Page: 320
View: 6517

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Hitler and the Holocaust is the product of a lifetime’s work by one of the world’s foremost authorities on the history of anti-Semitism and modern Jewry. Robert S. Wistrich begins by reckoning with Europe’s long history of violence against the Jews, and how that tradition manifested itself in Germany and Austria in the early twentieth century. He looks at the forces that shaped Hitler’s belief in a "Jewish menace" that must be eradicated, and the process by which, once Hitler gained power, the Nazi regime tightened the noose around Germany’s Jews. He deals with many crucial questions, such as when Hitler’s plans for mass genocide were finalized, the relationship between the Holocaust and the larger war, and the mechanism of authority by which power–and guilt–flowed out from the Nazi inner circle to "ordinary Germans," and other Europeans. He explains the infernal workings of the death machine, the nature of Jewish and other resistance, and the sad story of collaboration and indifference across Europe and America, and in the Church. Finally, Wistrich discusses the abiding legacy of the Nazi genocide, and the lessons that must be drawn from it. A work of commanding authority and insight, Hitler and the Holocaust is an indelible contribution to the literature of history. From the Hardcover edition.

History of an Obsession

German Judeophobia and the Holocaust
Author: Klaus P. Fischer
Publisher: Bloomsbury Academic
ISBN: 9780826413277
Category: History
Page: 544
View: 9499

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Klaus Fischer charts the tortured history of German-Jewish relations over a millennium, from migration and ghettoization in the Middle Ages to enlightenment and emancipation in the eighteenth century to varieties of anti-Jewish prejudices in the Second Reich to the rise of pathological Judeophobia in the years 1918 to 1933. The aim of the book is to provide a historical explanation for this change in consciousness that began with a religious prejudice, moved to social and political discrimination, and ended up in annihilatory rage.

Transcending Darkness

A Girl's Journey Out of the Holocaust
Author: Estelle Laughlin
Publisher: Modern Jewish History (Texas T
ISBN: 9780896727670
Category: Biography & Autobiography
Page: 220
View: 4034

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"The memoir of Holocaust survivor Estelle Glaser Laughlin, published sixty-four years after her liberation from the Nazis"--Provided by publisher.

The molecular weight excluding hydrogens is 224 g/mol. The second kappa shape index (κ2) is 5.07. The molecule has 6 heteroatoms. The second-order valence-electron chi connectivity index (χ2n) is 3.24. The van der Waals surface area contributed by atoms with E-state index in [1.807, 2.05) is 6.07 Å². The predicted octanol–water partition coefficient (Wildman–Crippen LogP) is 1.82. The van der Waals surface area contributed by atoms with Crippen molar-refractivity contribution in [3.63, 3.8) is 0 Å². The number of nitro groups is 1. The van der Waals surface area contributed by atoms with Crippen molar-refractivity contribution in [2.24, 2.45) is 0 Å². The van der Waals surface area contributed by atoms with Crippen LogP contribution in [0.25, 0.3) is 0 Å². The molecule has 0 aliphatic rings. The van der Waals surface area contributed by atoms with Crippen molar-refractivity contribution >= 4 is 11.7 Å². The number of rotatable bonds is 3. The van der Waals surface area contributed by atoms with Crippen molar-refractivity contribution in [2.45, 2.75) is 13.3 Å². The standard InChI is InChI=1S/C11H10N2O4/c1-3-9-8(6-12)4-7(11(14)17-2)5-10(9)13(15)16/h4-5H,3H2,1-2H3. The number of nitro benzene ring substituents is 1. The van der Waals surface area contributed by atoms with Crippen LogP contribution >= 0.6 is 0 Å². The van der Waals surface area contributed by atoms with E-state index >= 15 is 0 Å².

Black Earth

The Holocaust as History and Warning
Author: Timothy Snyder
Publisher: Tim Duggan Books
ISBN: 1101903465
Category: History
Page: 480
View: 1551

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A brilliant, haunting, and profoundly original portrait of the defining tragedy of our time. In this epic history of extermination and survival, Timothy Snyder presents a new explanation of the great atrocity of the twentieth century, and reveals the risks that we face in the twenty-first. Based on new sources from eastern Europe and forgotten testimonies from Jewish survivors, Black Earth recounts the mass murder of the Jews as an event that is still close to us, more comprehensible than we would like to think, and thus all the more terrifying. The Holocaust began in a dark but accessible place, in Hitler's mind, with the thought that the elimination of Jews would restore balance to the planet and allow Germans to win the resources they desperately needed. Such a worldview could be realized only if Germany destroyed other states, so Hitler's aim was a colonial war in Europe itself. In the zones of statelessness, almost all Jews died. A few people, the righteous few, aided them, without support from institutions. Much of the new research in this book is devoted to understanding these extraordinary individuals. The almost insurmountable difficulties they faced only confirm the dangers of state destruction and ecological panic. These men and women should be emulated, but in similar circumstances few of us would do so. By overlooking the lessons of the Holocaust, Snyder concludes, we have misunderstood modernity and endangered the future. The early twenty-first century is coming to resemble the early twentieth, as growing preoccupations with food and water accompany ideological challenges to global order. Our world is closer to Hitler's than we like to admit, and saving it requires us to see the Holocaust as it was -- and ourselves as we are. Groundbreaking, authoritative, and utterly absorbing, Black Earth reveals a Holocaust that is not only history but warning.

The Holocaust

A New History
Author: Laurence Rees
Publisher: PublicAffairs
ISBN: 1610398459
Category: History
Page: 552
View: 9903